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The Trumpometer is Broken

11/02/2011 12:38 pm ET | Updated Jan 02, 2012

Donald Trump appeared on CNN Thursday night, and said he represents "millions of people" in this country. What irony that the CEO of The Trump Organization, a man who Forbes now estimates to have a net worth of $2.9 billion, should make that pronouncement from the building he owns overlooking the Occupy Wall Street protestors.

Who are the millions he represents? The millions who, like him, graduated from the prestigious Wharton School of Business? The millions of Americans who, like Mr. Trump, were sons of New York City real-estate developers? Donald Trump had the privilege of cutting his teeth at his dad's, Fred Trump's, firm, and in the late 1960's, right after graduating college, he was officially hired by Elizabeth Trump and son. How many millions can claim to have their fate signed, sealed, and delivered at birth. We didn't need to see Mr. Trump's birth certificate to know he was born to privilege.

And, shortly after earning his degree in Business from the University of Pennsylvania, in 1971, the Trumpster was given control of the company now bearing only his name.

What's more, of the "millions" of Americans Mr. Trump claims to represent, how many can afford to live in Trump Towers?

So, who are these millions of people Mr. Trump claims he represents? As he acknowledged when interviewed by Piers Morgan on CNN, some of them are heads of banks, and some heads of Wall Street firms.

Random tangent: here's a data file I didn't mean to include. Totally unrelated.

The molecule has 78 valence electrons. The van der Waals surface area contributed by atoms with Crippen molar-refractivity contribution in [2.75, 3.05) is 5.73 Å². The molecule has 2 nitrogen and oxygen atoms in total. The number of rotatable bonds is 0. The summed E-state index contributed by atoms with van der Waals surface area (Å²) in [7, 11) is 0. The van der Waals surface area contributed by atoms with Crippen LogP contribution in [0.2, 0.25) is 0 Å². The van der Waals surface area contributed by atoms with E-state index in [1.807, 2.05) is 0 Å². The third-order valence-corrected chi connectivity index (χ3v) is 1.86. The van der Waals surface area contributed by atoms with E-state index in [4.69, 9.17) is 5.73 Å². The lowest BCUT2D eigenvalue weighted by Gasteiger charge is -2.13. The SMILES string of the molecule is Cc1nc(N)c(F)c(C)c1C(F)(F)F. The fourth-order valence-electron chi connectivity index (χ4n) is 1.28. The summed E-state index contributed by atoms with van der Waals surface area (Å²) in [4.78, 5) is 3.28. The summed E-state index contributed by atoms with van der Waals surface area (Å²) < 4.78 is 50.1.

Given what is widely known about his background, then, how can this born again billionaire have any credibility when he says that the Occupy Movement is ultimately more dangerous for Obama. Is it logical that a group of protestors, of all ages, waving signs that show they're members of the 99 percent would vote for anyone endorsed by the new godfather of the right?

Just who does Trump think will be politically injured by his assertion that he would "vote for anyone over Obama?"

Why would anyone who is part of the 99 percent, and yes that includes 99 percent of the tea party, give any credence to a man who is actively trying to protect his riches from those who, like President Obama and most Americans, would like to see the Bush tax cuts for the wealthy go away?

And, in a nutshell, all puns intended, Donald Trump has aligned himself with the far right of the Republican Party, pandering to them by saying he is anti-choice, pro-gun, against same-sex marriage, but one can only deduce that he must have grown up in a zip lock bag because his views are from another planet than the majority of those who lived in Forest Hills in the 1960's, and 1970's. I know, I grew up there.

What it all comes down to then is that the thermometer Mr. Trump has been using to take the temperature of the voting public at large in preparation for the general election is broken. But then, it's not the voting public he's really concerned about, but his own turn up at bat.